KSA and Bahrain sign $300m contracts for new oil pipeline

Updated 17 September 2015
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KSA and Bahrain sign $300m contracts for new oil pipeline

MANAMA: Saudi Arabia and Bahrain have signed contracts worth around $300 million to lay a new 350,000-barrel per day (bpd) oil pipeline between the two countries, with the link due to be operational in 2018, Bahrain’s Energy Minister said.

Bahrain relies on output from the Abu Safa oil field that it shares with Saudi Arabia for the vast majority of its oil and the new pipeline will replace an ageing 230,000 bpd link and enable Bahrain Petroleum Company (Bapco) expand the processing capacity of its 267,000 bpd Sitra refinery.
Eventually the new pipeline’s capacity could be increased to 400,000 bpd, Abdul-Hussain bin Ali Mirza said at a signing event in Manama.
“It will be finished by the end of 2017 or early 2018 and then there will be a six-month trial period for the new pipeline,” said Mirza, adding that the old pipeline was likely to be removed from service in the second half of 2018.
Arabian Light crude oil will flow from Saudi Aramco’s Abqaiq plant via the 115-km pipeline, 73 km of which will run overland and the rest under the Gulf.
Agreements to build the pipeline were signed with Saudi Arabia’s Al-Robaya Holding Company and National Petroleum Construction Company of the UAE.
The former will complete onshore engineering, procurement and construction (EPC) work in Saudi as well as conducting engineering and procurement work in Bahrain. The latter has been awarded an EPC contract for the offshore work.
A contract for construction at the Bahrain end of the pipeline has yet to be awarded, according to a statement from Bapco.
The cost of the pipeline will be met by nogaholding, an investment vehicle which holds the Bahraini government’s oil and gas assets.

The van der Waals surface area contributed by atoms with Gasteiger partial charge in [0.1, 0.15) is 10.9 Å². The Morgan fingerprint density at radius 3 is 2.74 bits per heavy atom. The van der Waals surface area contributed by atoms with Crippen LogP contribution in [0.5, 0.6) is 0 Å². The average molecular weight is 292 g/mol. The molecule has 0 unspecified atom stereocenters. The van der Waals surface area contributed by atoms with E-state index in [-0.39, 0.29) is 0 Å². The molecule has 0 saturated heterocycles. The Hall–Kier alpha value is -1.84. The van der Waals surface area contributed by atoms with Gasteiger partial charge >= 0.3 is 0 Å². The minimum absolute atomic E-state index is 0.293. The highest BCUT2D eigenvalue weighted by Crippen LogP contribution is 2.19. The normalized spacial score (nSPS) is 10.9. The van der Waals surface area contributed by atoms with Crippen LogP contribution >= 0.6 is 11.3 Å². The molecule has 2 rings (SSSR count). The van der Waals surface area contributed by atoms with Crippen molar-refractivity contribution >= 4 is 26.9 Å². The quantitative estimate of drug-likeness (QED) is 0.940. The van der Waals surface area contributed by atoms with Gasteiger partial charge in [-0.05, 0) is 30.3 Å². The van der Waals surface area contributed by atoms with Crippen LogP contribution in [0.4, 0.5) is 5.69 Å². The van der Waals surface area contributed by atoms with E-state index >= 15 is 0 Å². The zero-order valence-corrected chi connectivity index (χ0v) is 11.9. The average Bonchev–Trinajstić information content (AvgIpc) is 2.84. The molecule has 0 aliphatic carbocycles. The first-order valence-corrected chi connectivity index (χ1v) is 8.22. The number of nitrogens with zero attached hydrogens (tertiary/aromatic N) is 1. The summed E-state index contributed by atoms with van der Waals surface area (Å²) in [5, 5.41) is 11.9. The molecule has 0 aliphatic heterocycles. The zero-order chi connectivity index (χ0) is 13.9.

The new pipeline has been long talked about. Mirza told Reuters in March the pipeline would be ready in 2018, after officials had previously estimated completion by the third quarter of 2016.


South Korea: Japan dispute to hit global technology companies

Updated 17 July 2019
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South Korea: Japan dispute to hit global technology companies

  • Japan’s steps are inconsistent with World Trade Organization principles, South Korean government source says

SEOUL: Export curbs Japan imposed in its dispute with South Korea will adversely affect global technology companies and hurt the operations of tech giant Samsung in the Texas state capital of Austin, a South Korean government source said on Wednesday.
Japan’s steps are inconsistent with World Trade Organization principles, but South Korea wants to resolve the dispute through dialogue, the source told reporters in Seoul, speaking on the condition of anonymity in order to discuss negotiations.
If Japan goes so far as to drop South Korea from its “white list” of countries with minimum trade restrictions, it would cause a “tremendous amount of problems,” the source added.